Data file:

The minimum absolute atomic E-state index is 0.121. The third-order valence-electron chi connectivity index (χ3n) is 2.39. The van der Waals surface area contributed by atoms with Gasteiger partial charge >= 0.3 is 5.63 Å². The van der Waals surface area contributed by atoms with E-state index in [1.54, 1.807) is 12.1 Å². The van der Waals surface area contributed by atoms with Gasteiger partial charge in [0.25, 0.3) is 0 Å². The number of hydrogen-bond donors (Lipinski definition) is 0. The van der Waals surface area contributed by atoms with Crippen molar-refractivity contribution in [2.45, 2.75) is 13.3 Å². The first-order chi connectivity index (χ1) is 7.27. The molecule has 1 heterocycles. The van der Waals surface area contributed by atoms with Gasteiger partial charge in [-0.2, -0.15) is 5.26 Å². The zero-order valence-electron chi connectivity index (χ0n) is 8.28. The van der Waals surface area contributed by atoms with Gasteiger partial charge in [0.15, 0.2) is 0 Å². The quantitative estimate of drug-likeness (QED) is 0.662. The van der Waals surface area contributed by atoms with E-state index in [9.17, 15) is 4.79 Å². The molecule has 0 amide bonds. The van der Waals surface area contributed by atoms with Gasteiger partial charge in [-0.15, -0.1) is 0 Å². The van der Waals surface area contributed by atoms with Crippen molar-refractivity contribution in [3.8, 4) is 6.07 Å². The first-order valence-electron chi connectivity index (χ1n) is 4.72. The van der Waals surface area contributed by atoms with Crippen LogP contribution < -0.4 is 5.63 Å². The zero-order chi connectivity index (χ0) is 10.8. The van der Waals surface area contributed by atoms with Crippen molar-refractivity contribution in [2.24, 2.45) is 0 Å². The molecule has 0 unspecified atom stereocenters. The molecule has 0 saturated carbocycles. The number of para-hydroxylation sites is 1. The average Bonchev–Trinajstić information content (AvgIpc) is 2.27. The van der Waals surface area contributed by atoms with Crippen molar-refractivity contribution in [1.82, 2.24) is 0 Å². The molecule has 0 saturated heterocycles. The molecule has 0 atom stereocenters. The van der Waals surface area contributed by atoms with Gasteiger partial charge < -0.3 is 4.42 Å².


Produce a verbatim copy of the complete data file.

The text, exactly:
The minimum absolute atomic E-state index is 0.121. The third-order valence-electron chi connectivity index (χ3n) is 2.39. The van der Waals surface area contributed by atoms with Gasteiger partial charge >= 0.3 is 5.63 Å². The van der Waals surface area contributed by atoms with E-state index in [1.54, 1.807) is 12.1 Å². The van der Waals surface area contributed by atoms with Gasteiger partial charge in [0.25, 0.3) is 0 Å². The number of hydrogen-bond donors (Lipinski definition) is 0. The van der Waals surface area contributed by atoms with Crippen molar-refractivity contribution in [2.45, 2.75) is 13.3 Å². The first-order chi connectivity index (χ1) is 7.27. The molecule has 1 heterocycles. The van der Waals surface area contributed by atoms with Gasteiger partial charge in [-0.2, -0.15) is 5.26 Å². The zero-order valence-electron chi connectivity index (χ0n) is 8.28. The van der Waals surface area contributed by atoms with Gasteiger partial charge in [0.15, 0.2) is 0 Å². The quantitative estimate of drug-likeness (QED) is 0.662. The van der Waals surface area contributed by atoms with E-state index in [9.17, 15) is 4.79 Å². The molecule has 0 amide bonds. The van der Waals surface area contributed by atoms with Gasteiger partial charge in [-0.15, -0.1) is 0 Å². The van der Waals surface area contributed by atoms with Crippen molar-refractivity contribution in [3.8, 4) is 6.07 Å². The first-order valence-electron chi connectivity index (χ1n) is 4.72. The van der Waals surface area contributed by atoms with Crippen LogP contribution < -0.4 is 5.63 Å². The zero-order chi connectivity index (χ0) is 10.8. The van der Waals surface area contributed by atoms with Crippen molar-refractivity contribution in [2.24, 2.45) is 0 Å². The molecule has 0 unspecified atom stereocenters. The molecule has 0 saturated carbocycles. The number of para-hydroxylation sites is 1. The average Bonchev–Trinajstić information content (AvgIpc) is 2.27. The van der Waals surface area contributed by atoms with Crippen molar-refractivity contribution in [1.82, 2.24) is 0 Å². The molecule has 0 saturated heterocycles. The molecule has 0 atom stereocenters. The van der Waals surface area contributed by atoms with Gasteiger partial charge < -0.3 is 4.42 Å².